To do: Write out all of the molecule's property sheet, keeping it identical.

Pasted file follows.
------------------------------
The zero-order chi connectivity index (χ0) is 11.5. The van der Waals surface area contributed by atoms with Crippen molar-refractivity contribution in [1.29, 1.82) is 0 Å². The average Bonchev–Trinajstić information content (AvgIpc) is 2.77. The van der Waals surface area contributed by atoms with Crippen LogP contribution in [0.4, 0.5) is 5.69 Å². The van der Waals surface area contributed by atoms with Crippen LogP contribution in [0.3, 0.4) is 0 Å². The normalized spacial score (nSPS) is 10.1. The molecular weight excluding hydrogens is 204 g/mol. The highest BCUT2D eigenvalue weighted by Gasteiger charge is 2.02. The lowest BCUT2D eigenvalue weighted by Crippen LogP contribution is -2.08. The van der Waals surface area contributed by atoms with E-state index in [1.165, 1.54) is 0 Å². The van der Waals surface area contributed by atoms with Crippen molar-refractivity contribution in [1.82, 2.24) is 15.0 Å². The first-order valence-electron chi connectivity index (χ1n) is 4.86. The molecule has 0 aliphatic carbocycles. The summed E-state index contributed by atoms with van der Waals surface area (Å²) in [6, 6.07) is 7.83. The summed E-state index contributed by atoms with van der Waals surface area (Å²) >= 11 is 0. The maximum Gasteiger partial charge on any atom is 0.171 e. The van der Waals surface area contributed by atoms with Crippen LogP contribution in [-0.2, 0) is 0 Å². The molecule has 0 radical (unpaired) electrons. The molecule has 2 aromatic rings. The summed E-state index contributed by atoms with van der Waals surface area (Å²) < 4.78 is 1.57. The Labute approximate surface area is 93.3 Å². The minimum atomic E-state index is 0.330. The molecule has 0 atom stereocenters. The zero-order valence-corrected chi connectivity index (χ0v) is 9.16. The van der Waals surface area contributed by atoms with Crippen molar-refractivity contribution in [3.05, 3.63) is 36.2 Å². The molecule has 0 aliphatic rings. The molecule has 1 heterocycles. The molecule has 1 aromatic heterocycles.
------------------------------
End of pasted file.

The zero-order chi connectivity index (χ0) is 11.5. The van der Waals surface area contributed by atoms with Crippen molar-refractivity contribution in [1.29, 1.82) is 0 Å². The average Bonchev–Trinajstić information content (AvgIpc) is 2.77. The van der Waals surface area contributed by atoms with Crippen LogP contribution in [0.4, 0.5) is 5.69 Å². The van der Waals surface area contributed by atoms with Crippen LogP contribution in [0.3, 0.4) is 0 Å². The normalized spacial score (nSPS) is 10.1. The molecular weight excluding hydrogens is 204 g/mol. The highest BCUT2D eigenvalue weighted by Gasteiger charge is 2.02. The lowest BCUT2D eigenvalue weighted by Crippen LogP contribution is -2.08. The van der Waals surface area contributed by atoms with E-state index in [1.165, 1.54) is 0 Å². The van der Waals surface area contributed by atoms with Crippen molar-refractivity contribution in [1.82, 2.24) is 15.0 Å². The first-order valence-electron chi connectivity index (χ1n) is 4.86. The molecule has 0 aliphatic carbocycles. The summed E-state index contributed by atoms with van der Waals surface area (Å²) in [6, 6.07) is 7.83. The summed E-state index contributed by atoms with van der Waals surface area (Å²) >= 11 is 0. The maximum Gasteiger partial charge on any atom is 0.171 e. The van der Waals surface area contributed by atoms with Crippen LogP contribution in [-0.2, 0) is 0 Å². The molecule has 0 radical (unpaired) electrons. The molecule has 2 aromatic rings. The summed E-state index contributed by atoms with van der Waals surface area (Å²) < 4.78 is 1.57. The Labute approximate surface area is 93.3 Å². The minimum atomic E-state index is 0.330. The molecule has 0 atom stereocenters. The zero-order valence-corrected chi connectivity index (χ0v) is 9.16. The van der Waals surface area contributed by atoms with Crippen molar-refractivity contribution in [3.05, 3.63) is 36.2 Å². The molecule has 0 aliphatic rings. The molecule has 1 heterocycles. The molecule has 1 aromatic heterocycles.